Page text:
Independent schools are “devastated” by the allegations of sexual harassment, assault and rape appearing on the Everyone’s Invited website and are “seeking to learn lessons” from what has happened, the chief executive of the ISC has told BBC News.
Julie Robinson told news presenter Victoria Derbyshire that the emerging allegations were “a huge wake up call” and that schools were “reviewing their school culture and processes”.
She said: “It’s a huge wake up call for all of us to know that these sorts of things have been going on and school’s safeguarding procedures haven’t picked them up. So we come into this devastated by what appears to be going on and seeking to learn lessons from it and speak to those who are bringing forward stories and ask them for their support and advice and engage together.
“Because it’s an issue for schools, it’s for wider society, it’s for universities and we all need to work together as parents and teachers and citizens to make sure we call out sexual harassment so that sort of behaviour doesn’t continue.”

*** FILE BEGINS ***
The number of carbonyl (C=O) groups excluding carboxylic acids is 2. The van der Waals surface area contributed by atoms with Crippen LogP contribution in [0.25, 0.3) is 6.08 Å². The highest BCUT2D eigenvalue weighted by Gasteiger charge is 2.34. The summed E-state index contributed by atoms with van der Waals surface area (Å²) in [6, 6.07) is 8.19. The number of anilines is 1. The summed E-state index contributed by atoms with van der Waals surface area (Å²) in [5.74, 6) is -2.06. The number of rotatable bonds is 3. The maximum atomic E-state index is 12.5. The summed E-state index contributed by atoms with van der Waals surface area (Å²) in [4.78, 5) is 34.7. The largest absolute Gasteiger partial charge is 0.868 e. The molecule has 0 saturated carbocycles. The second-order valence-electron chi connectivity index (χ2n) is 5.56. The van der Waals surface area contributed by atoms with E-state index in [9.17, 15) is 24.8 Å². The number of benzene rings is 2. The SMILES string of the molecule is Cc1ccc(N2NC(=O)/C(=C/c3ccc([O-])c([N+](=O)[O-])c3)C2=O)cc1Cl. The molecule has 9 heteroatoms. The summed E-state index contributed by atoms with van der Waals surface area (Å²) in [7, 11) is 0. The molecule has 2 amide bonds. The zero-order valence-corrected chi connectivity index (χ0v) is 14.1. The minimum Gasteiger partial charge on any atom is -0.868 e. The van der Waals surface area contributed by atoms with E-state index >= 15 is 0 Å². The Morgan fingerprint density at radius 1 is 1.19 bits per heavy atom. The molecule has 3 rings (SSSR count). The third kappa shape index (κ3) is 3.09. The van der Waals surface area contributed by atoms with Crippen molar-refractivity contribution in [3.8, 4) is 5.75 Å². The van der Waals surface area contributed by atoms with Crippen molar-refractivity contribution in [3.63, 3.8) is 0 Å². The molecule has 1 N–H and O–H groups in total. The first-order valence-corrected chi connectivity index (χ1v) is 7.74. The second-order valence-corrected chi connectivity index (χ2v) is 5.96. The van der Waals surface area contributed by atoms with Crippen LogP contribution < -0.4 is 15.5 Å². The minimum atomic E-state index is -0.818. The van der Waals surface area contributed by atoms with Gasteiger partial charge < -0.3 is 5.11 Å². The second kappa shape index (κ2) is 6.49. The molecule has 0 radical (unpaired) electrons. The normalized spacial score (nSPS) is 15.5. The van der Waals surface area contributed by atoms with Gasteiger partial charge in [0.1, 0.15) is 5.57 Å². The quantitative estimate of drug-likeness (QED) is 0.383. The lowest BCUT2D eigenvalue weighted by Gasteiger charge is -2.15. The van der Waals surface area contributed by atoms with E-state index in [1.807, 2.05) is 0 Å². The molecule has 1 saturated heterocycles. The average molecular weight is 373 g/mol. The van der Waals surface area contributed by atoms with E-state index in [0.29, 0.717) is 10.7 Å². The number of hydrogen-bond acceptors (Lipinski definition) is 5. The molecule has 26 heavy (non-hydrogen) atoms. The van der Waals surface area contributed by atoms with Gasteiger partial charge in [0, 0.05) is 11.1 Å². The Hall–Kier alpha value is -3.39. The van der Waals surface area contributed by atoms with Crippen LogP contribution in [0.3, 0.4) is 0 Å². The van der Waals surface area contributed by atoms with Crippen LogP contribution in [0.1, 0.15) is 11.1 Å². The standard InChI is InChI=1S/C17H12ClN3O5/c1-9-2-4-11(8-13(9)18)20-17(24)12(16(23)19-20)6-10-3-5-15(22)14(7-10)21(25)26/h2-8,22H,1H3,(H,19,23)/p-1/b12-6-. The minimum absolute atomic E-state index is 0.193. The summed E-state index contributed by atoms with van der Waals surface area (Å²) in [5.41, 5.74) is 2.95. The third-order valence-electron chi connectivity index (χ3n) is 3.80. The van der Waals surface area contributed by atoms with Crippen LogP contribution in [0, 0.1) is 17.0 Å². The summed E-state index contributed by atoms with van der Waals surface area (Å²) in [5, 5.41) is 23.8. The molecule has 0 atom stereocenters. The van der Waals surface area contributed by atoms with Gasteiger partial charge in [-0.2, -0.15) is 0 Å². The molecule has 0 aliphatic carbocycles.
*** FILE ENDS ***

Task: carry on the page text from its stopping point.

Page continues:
She said that schools were “absolutely determined to grasp the issue” and bring in “stronger disciplinary measures” and review their school culture and processes to “make it easier for young people to be part of the process.”
Dr Simon Hyde, general secretary of the HMC, said: “We are deeply saddened to read these distressing accounts. All schools are a microcosm of the society in which they operate, and gendered violence, harassment and abuse have no place in either.
“The welfare and safety of young people is the primary concern of all HMC schools, evidenced by the growth of and investment in provision for pastoral care and support.
“Our members are listening and willing to act, but it is more difficult to act effectively on anonymised allegations, and we urge those affected to seek support and redress through their schools.”
Police are reviewing the 8,000 testimonies on the Everyone’s Invited website and contacting schools where they have been named.